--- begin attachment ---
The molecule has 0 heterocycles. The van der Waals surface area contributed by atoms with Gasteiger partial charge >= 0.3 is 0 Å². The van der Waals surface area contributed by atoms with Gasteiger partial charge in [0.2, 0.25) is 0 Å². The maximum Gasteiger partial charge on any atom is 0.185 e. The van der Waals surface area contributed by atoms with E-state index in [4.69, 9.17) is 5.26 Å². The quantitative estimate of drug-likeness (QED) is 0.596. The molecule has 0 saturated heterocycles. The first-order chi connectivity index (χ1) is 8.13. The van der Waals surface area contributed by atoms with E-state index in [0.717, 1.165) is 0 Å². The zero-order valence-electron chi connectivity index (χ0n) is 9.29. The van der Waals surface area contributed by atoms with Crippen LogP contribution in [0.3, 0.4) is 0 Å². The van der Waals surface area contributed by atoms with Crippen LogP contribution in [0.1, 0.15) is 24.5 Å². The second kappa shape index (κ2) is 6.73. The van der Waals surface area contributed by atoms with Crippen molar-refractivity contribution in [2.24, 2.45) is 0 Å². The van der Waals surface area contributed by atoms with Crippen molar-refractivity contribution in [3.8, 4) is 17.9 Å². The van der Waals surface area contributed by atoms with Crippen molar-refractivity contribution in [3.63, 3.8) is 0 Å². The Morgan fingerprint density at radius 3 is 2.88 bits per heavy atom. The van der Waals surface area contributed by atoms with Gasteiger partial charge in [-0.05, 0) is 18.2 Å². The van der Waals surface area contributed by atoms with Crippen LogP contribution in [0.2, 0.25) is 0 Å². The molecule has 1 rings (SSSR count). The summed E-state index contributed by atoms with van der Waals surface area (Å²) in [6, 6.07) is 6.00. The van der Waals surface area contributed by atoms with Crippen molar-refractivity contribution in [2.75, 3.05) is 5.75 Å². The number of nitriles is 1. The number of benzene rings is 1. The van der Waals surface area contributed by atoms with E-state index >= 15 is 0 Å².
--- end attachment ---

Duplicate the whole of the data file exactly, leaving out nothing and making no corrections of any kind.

The molecule has 0 heterocycles. The van der Waals surface area contributed by atoms with Gasteiger partial charge >= 0.3 is 0 Å². The van der Waals surface area contributed by atoms with Gasteiger partial charge in [0.2, 0.25) is 0 Å². The maximum Gasteiger partial charge on any atom is 0.185 e. The van der Waals surface area contributed by atoms with E-state index in [4.69, 9.17) is 5.26 Å². The quantitative estimate of drug-likeness (QED) is 0.596. The molecule has 0 saturated heterocycles. The first-order chi connectivity index (χ1) is 8.13. The van der Waals surface area contributed by atoms with E-state index in [0.717, 1.165) is 0 Å². The zero-order valence-electron chi connectivity index (χ0n) is 9.29. The van der Waals surface area contributed by atoms with Crippen LogP contribution in [0.3, 0.4) is 0 Å². The van der Waals surface area contributed by atoms with Crippen LogP contribution in [0.1, 0.15) is 24.5 Å². The second kappa shape index (κ2) is 6.73. The van der Waals surface area contributed by atoms with Crippen molar-refractivity contribution in [2.24, 2.45) is 0 Å². The van der Waals surface area contributed by atoms with Crippen molar-refractivity contribution in [3.8, 4) is 17.9 Å². The van der Waals surface area contributed by atoms with Crippen molar-refractivity contribution in [3.63, 3.8) is 0 Å². The Morgan fingerprint density at radius 3 is 2.88 bits per heavy atom. The van der Waals surface area contributed by atoms with Gasteiger partial charge in [-0.05, 0) is 18.2 Å². The van der Waals surface area contributed by atoms with Crippen LogP contribution in [0.2, 0.25) is 0 Å². The molecule has 1 rings (SSSR count). The summed E-state index contributed by atoms with van der Waals surface area (Å²) in [6, 6.07) is 6.00. The van der Waals surface area contributed by atoms with Crippen molar-refractivity contribution in [2.75, 3.05) is 5.75 Å². The number of nitriles is 1. The number of benzene rings is 1. The van der Waals surface area contributed by atoms with E-state index >= 15 is 0 Å².